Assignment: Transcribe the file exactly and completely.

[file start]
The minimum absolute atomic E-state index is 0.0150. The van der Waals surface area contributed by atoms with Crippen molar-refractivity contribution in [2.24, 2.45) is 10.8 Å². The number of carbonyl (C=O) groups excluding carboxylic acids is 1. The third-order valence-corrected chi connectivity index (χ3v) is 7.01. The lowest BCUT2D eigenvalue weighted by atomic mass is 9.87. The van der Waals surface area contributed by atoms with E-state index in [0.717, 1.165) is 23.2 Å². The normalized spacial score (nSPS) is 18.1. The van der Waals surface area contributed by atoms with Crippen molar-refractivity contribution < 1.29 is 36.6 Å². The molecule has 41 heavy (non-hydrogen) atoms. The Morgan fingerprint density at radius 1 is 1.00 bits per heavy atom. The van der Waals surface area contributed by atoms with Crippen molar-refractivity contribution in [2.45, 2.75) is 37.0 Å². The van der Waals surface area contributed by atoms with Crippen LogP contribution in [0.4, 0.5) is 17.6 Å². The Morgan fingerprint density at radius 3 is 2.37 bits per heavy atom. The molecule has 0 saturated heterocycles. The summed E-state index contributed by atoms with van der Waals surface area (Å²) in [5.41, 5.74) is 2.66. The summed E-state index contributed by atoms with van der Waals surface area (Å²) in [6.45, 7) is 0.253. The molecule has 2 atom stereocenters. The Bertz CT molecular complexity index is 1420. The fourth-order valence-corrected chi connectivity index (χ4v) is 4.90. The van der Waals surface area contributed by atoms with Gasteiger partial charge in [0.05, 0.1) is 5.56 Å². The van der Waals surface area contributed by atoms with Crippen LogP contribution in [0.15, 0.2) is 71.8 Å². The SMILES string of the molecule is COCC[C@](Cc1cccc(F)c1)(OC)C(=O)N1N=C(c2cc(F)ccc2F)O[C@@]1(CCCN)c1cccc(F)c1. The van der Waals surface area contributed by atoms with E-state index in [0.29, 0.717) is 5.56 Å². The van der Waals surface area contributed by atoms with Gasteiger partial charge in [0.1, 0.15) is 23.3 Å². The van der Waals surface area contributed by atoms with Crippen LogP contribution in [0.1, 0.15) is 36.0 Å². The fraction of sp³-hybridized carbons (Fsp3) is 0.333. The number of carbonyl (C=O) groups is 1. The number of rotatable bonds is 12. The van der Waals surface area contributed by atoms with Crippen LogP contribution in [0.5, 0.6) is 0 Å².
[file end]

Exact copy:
The minimum absolute atomic E-state index is 0.0150. The van der Waals surface area contributed by atoms with Crippen molar-refractivity contribution in [2.24, 2.45) is 10.8 Å². The number of carbonyl (C=O) groups excluding carboxylic acids is 1. The third-order valence-corrected chi connectivity index (χ3v) is 7.01. The lowest BCUT2D eigenvalue weighted by atomic mass is 9.87. The van der Waals surface area contributed by atoms with E-state index in [0.717, 1.165) is 23.2 Å². The normalized spacial score (nSPS) is 18.1. The van der Waals surface area contributed by atoms with Crippen molar-refractivity contribution < 1.29 is 36.6 Å². The molecule has 41 heavy (non-hydrogen) atoms. The Morgan fingerprint density at radius 1 is 1.00 bits per heavy atom. The van der Waals surface area contributed by atoms with Crippen molar-refractivity contribution in [2.45, 2.75) is 37.0 Å². The van der Waals surface area contributed by atoms with Crippen LogP contribution in [0.4, 0.5) is 17.6 Å². The Morgan fingerprint density at radius 3 is 2.37 bits per heavy atom. The molecule has 0 saturated heterocycles. The summed E-state index contributed by atoms with van der Waals surface area (Å²) in [5.41, 5.74) is 2.66. The summed E-state index contributed by atoms with van der Waals surface area (Å²) in [6.45, 7) is 0.253. The molecule has 2 atom stereocenters. The Bertz CT molecular complexity index is 1420. The fourth-order valence-corrected chi connectivity index (χ4v) is 4.90. The van der Waals surface area contributed by atoms with Gasteiger partial charge in [0.05, 0.1) is 5.56 Å². The van der Waals surface area contributed by atoms with Crippen LogP contribution in [0.15, 0.2) is 71.8 Å². The SMILES string of the molecule is COCC[C@](Cc1cccc(F)c1)(OC)C(=O)N1N=C(c2cc(F)ccc2F)O[C@@]1(CCCN)c1cccc(F)c1. The van der Waals surface area contributed by atoms with E-state index in [0.29, 0.717) is 5.56 Å². The van der Waals surface area contributed by atoms with Gasteiger partial charge in [0.1, 0.15) is 23.3 Å². The van der Waals surface area contributed by atoms with Crippen LogP contribution in [0.1, 0.15) is 36.0 Å². The fraction of sp³-hybridized carbons (Fsp3) is 0.333. The number of carbonyl (C=O) groups is 1. The number of rotatable bonds is 12. The van der Waals surface area contributed by atoms with Crippen LogP contribution in [0.5, 0.6) is 0 Å².